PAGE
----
When you borrow a federal student loan, you have to wade through a lot of financial terminology. While navigating all this information can be stressful, knowing how these terms affect your repayment process can help you save money in the long run.
One key term to know is student loan interest capitalization. All federal student loans come with interest. Interest is the cost borrowers pay for a loan. It’s calculated as a fixed percentage of the loan amount, called the principal, and accumulates daily.
Interest capitalization is when unpaid accumulated interest, also called accrued interest, is added to the principal loan balance. This increases the cost of the loan over time because interest is then calculated based on the new, higher loan balance.
What Causes Student Loan Interest Capitalization?
You’re not required to make federal student loan payments while you’re still enrolled in school at least half time, or for six months after you leave school. However, if you have unsubsidized federal student loans, they will still accrue interest during these periods.
When you start repayment, all of this accrued interest will capitalize — meaning it will be added to the principal balance — making your new loan balance higher. Interest can also be capitalized when you miss a student loan payment.
Here’s an example of the cost of capitalization: You borrow $30,000 to pay for college at a 3% interest rate. You complete your program in four years and then have a six-month grace period before you start making payments on your student loan. By then, your loan has accumulated $4,050 in interest.
If you had made monthly payments to cover that interest as it accrued, you would enter repayment with a balance of $30,000. But if you made no payments, the $4,050 in unpaid interest would be added to your principal loan balance, or capitalized, when you enter repayment. This means that going forward, your interest will be calculated based on a new, higher balance of $34,050, rather than on the original principal balance of $30,000.
For a standard 10-year repayment term, this means you would pay an additional $4,693.20 over the life of the loan than if the interest had not been capitalized.
How Capitalization Can Affect Student Loan Repayment
Depending on which repayment plan you’re enrolled in, capitalization may cause your monthly payment amount to increase.
Capitalization can occur when you switch in and out of certain repayment plans. A number of repayment plans are available to federal student loan borrowers. In some plans, your monthly payment is based on the loan balance, with payments calculated to fully cover accruing interest.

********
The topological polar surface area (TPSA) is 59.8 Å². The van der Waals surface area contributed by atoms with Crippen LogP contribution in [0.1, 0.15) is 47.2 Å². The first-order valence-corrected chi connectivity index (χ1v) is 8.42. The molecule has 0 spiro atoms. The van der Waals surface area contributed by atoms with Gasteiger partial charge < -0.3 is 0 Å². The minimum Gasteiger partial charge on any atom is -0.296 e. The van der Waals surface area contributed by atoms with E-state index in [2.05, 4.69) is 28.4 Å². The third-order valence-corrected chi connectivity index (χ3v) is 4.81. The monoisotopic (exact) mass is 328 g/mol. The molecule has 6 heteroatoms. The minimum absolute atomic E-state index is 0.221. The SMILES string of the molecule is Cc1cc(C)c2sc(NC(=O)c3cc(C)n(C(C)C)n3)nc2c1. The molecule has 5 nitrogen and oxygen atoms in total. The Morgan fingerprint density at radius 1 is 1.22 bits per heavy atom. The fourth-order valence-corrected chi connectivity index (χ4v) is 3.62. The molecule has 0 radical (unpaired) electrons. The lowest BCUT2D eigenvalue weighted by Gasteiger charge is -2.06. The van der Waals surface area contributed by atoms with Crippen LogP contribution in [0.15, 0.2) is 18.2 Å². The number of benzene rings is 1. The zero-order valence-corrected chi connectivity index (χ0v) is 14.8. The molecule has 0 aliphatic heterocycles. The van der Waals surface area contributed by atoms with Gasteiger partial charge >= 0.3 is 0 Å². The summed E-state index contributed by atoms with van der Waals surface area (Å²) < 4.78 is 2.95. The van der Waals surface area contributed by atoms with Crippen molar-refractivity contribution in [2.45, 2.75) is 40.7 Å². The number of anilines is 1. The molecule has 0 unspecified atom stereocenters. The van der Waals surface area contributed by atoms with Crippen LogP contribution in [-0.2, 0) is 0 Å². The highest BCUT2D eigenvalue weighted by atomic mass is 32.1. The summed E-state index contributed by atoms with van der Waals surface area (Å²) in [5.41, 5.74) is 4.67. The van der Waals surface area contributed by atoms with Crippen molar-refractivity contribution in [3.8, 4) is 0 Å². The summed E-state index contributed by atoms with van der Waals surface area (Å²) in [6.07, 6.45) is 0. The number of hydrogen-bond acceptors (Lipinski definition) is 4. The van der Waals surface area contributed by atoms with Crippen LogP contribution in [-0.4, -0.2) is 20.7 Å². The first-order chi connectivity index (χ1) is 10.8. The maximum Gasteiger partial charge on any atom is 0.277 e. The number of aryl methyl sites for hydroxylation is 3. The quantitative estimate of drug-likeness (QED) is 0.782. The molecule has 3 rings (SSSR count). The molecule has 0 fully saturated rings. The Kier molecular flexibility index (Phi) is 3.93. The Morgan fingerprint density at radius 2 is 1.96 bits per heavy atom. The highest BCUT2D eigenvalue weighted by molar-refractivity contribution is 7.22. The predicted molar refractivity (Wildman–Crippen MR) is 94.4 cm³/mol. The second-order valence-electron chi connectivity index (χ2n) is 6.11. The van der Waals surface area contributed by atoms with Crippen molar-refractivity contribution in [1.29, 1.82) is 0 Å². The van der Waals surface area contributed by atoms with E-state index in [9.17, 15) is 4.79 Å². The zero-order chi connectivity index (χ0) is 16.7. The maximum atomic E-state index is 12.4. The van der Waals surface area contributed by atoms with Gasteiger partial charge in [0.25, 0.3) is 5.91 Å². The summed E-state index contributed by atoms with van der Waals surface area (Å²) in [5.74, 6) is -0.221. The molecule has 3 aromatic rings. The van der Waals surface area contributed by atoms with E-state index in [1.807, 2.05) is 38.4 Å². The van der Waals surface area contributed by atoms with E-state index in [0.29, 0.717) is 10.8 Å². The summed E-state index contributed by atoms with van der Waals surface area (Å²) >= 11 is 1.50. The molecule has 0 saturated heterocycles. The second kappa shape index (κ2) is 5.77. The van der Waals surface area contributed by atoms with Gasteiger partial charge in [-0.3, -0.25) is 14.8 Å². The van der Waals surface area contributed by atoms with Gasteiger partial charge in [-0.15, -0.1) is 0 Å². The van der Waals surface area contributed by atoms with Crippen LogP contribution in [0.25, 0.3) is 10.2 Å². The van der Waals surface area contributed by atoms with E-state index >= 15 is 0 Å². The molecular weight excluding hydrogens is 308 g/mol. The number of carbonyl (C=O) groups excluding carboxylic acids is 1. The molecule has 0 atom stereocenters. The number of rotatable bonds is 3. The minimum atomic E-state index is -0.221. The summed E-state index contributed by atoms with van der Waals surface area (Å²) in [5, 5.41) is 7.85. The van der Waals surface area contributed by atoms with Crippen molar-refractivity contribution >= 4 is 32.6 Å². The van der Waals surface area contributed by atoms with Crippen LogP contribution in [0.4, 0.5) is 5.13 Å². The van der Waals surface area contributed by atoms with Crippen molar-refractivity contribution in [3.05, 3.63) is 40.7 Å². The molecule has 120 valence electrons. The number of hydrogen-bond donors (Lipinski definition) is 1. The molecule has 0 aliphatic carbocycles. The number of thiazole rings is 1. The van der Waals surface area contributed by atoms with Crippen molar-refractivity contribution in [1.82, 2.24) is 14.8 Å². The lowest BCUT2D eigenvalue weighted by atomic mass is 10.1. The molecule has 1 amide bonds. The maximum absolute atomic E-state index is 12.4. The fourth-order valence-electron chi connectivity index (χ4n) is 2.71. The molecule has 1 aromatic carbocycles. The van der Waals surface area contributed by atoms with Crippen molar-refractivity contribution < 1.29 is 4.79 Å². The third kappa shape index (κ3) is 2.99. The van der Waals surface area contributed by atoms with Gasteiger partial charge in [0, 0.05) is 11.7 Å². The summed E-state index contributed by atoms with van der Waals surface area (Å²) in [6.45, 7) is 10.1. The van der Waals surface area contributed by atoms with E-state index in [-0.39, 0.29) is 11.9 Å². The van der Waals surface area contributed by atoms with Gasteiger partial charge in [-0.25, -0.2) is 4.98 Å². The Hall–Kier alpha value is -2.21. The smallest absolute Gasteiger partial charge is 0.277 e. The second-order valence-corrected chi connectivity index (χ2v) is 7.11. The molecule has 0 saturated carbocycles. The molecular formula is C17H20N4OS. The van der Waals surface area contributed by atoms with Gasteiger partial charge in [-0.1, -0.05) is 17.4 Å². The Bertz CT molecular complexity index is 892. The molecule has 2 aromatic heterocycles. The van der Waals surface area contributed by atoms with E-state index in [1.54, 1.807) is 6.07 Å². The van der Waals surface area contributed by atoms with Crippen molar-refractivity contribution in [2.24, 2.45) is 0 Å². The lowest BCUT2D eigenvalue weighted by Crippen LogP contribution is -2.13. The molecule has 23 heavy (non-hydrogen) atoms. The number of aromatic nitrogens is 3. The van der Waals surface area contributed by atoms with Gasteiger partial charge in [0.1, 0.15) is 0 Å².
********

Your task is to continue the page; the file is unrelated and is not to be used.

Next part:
But under income-driven repayment plans, for example, which can help make monthly student loan payments lower, your payment is based not on your loan balance but on your family size and a percentage of your income. This means that for some borrowers, an income-driven monthly payment may not be enough to cover all of the interest that accrues between payments. So, if you leave certain income-driven repayment plans, any unpaid accrued interest could be capitalized.
Interest can also be capitalized after a period of deferment or forbearance. For example, if your unsubsidized student loan was in deferment, any interest that accrued during that time is added to the balance at the end of the deferment period. For both unsubsidized and subsidized student loans, any interest that accrued while they were in forbearance is added to the balance when the forbearance period ends.
Currently, because of federal emergency coronavirus relief benefits, the interest rate on most federal student loans is set at 0% through Sept. 30, so interest is temporarily not accruing on those loans.
How to Minimize Student Loan Interest Capitalization
One way to minimize interest capitalization is to make interest-only payments on your student loans while you’re enrolled in school and during your grace period. For unsubsidized student loans, interest accrues from the day you take out the loan.
By paying just interest while still in school, you could minimize the amount of unpaid interest that’s added to the loan balance when you start repayment. This could save you potentially thousands of dollars over the life of your loan, depending on how much you borrowed.
If you’re enrolled in an income-driven repayment plan, you can also avoid interest capitalization by making sure to annually recertify your income information to stay enrolled in your plan from one year to the next.
There are some free online resources that can help you understand how interest capitalization can affect repayment of your federal student loans. Check StudentAid.gov to find out the interest rate on yours and to look up the amount of interest that accrues each month.
You can also check out a loan capitalization calculator, such as the one on the NHHEAF Network website, to see how much money even small interest-only payments could save you over time.
More from U.S. News
Student Loan Interest Capitalization: What to Know originally appeared on usnews.com